20191031_bta_ghost story

Ann Cardinal, director of student recruitment at Vermont College of Fine Arts, in the bell tower of the college where the ghost of Anna Wheeler is said to reside.

MONTPELIER — With Halloween upon us, the Capital City harbors a celebrated ghost story: a fatal love tryst.

“Anna,” as she is known, is said to haunt the Vermont College of Fine Arts, and by all accounts, is still up to her old tricks. There are numerous stories and examples of how Anna continues to unsettle staff and faculty at the college to this day.

Accounts of the ghost reveal that Anna Wheeler, 17, a native of East Montpelier, was shot and killed by Mildred Brewster in a jealous rivalry for the affections of Jack Wheeler (no relation to Anna, who was engaged to him) on May 29, 1897.

Jae Young, who started as the manager of the ghost-inspired Café Anna last summer, said he was not aware of the story until strange events started to occur.

“When I started, no one told me about it and I just assumed Anna had been a professor or teacher in the past,” Young said. “But there was a weird day where a couple of things went wrong and I joked, ‘What? Is this place haunted?’ And three customers at the same time all said ‘yes.’”

Young said he started investigating the circumstances of Anna’s death and slowly learned of many strange events at the college over the years.

“She was killed right over there,” said Young, pointing out the window of the café. Anna was shot on the other side of the college, near Sibley Avenue, where Jack Wheeler lived, according to news reports of the time.

“It was over a man that Anna was engaged to ... and they had a fight over who was the true partner to this person,” Young continued. “It was Mildred who shot and killed Anna on the spot, and Mildred attempted to kill herself, but survived, and was in the psych ward for the rest of her life.”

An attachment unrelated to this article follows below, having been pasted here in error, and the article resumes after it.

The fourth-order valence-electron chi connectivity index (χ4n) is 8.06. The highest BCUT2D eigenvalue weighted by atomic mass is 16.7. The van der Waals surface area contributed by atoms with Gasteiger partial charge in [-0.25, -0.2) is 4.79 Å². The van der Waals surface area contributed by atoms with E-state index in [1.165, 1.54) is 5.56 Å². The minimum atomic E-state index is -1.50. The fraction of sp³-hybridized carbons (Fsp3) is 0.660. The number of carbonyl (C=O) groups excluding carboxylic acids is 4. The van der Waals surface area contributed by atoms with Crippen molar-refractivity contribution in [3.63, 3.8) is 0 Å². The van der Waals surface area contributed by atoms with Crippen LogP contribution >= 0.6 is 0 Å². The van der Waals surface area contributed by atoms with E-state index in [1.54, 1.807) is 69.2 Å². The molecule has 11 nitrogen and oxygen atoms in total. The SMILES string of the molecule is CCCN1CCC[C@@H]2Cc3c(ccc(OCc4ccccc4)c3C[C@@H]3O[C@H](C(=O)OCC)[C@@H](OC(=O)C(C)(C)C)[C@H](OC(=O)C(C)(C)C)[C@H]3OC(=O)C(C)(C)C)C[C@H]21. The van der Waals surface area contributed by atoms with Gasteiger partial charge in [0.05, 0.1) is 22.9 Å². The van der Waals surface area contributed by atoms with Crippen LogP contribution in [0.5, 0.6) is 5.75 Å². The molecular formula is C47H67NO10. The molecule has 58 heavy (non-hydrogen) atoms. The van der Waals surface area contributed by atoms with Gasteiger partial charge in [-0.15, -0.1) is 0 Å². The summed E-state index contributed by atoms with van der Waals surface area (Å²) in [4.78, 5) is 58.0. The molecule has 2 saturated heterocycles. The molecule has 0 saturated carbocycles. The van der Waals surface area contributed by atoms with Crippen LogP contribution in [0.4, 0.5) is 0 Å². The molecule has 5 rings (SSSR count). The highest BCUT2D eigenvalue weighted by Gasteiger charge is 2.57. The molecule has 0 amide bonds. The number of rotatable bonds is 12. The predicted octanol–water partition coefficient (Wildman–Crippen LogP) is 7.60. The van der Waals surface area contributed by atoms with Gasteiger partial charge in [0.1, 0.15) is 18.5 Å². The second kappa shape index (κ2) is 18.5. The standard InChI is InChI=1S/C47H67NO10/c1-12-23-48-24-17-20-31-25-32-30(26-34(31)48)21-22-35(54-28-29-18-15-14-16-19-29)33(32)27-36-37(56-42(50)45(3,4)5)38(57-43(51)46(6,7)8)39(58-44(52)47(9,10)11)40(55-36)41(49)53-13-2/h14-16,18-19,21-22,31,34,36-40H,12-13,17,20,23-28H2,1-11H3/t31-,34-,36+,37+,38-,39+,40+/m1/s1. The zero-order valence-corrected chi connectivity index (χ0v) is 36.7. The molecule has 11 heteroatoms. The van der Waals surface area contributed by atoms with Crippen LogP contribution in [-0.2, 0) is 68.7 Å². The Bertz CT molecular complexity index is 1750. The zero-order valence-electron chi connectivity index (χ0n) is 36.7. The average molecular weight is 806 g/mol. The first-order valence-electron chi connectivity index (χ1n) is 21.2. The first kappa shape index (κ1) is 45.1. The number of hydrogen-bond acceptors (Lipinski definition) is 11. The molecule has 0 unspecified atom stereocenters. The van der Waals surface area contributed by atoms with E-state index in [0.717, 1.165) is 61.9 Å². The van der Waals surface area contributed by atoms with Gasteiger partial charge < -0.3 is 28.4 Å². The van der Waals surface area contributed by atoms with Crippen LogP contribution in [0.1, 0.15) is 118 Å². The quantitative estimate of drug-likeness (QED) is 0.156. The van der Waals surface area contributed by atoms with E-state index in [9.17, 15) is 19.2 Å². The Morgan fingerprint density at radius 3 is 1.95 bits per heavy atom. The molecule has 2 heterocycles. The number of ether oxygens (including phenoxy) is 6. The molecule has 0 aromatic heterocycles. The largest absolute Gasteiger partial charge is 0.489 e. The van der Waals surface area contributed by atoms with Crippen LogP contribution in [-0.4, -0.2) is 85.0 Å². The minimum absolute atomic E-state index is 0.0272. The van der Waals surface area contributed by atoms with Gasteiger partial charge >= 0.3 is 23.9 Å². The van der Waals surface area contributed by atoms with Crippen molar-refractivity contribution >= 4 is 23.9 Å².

Then there are the hauntings.

“The story goes that the last thing Anna saw was the tower of this building, and so she haunts the tower. She doesn’t haunt the café – I try to make that distinction for our customers, it’s just the tower,” he added, noting that strange events still do occur in the café.

Events that Young reported happening including problems with the air conditioning unit and problems with radio reception, both for no apparent reason.

“The AC was on the fritz one day – it had frozen some part of itself, so the water wasn’t running through and we heard this giant crash of falling ice and we saw the AC askew in the window,” Young said. “The room just had this strange energy.”

Young said other stories of unusual circumstances at the college include “a creepy sensation” in the basement women’s restroom, which he said is rumored to have once been used as the morgue for a nearby Civil War hospital.

But Anna is on the clock.

Young said legend has it Anna starts to act up around 9 p.m. – a specific time confirmed by others at the college.

“It’s almost as if she wants people to go home and leave the space to her at night,” Young said. “Folks that live on the third floor or fourth floor would hear random tapping sounds, windows that were locked would slowly swing open, and one woman said she was tapped on the shoulder by the window that she knew was locked. It was 9 o’clock on the dot.”

Ann Cardinal, director of student recruitment at the college, said she also is convinced Anna haunts the college.

Cardinal said the story of Anna was also included in a 1983 book, “The Madness of a Seduced Woman,” by Susan Fromberg Schaeffer.

“Anna was killed within sight of the college in a love triangle,” Cardinal said. “I’ve had experiences where she didn’t like it when we worked late.

“When we were first forming VCFA, we were here late a lot,” Cardinal said. “And when I came in the next morning, all the clocks in the suite upstairs were on the floor and the batteries were gone.”

“One time I came I went on vacation and when I came back, all the pictures were on the floor, glass broken. There were all these weird things,” she added.

On another occasion, Cardinal said she couldn’t open the door to the upstairs suite because a microwave unit was blocking the door on the inside.

“I had to get facilities to come because it was too heavy (to move),” Cardinal said. “I said, ‘You did this, right?’ They said, ‘We would have had to climb out on the window to do it and climb back, and you’re not worth that.’ That happened twice.”

There have been instances of shades going up, doors opening and closing and other ghostly actions like lights turning on, and the elevator going into use with no one in it.

“I can guarantee that there are going to be ghosts in some of these old buildings,” Cardinal said.

Cardinal also confirmed the creepy atmosphere in the women’s basement bathroom.

“The handicapped stall will always be locked, even though there’s no one in there; and dogs don’t like to go down there,” Cardinal said.

Cardinal, who is a horror story writer and a graduate of VCFA, just published a book, “Five Midnights,” about El Cuco, the Hispanic boogie man in Puerto Rico, and has a sequel, “Category Five,” coming out in June.

She said Anna would likely be her next novel.

stephen.mills

@timesargus.com

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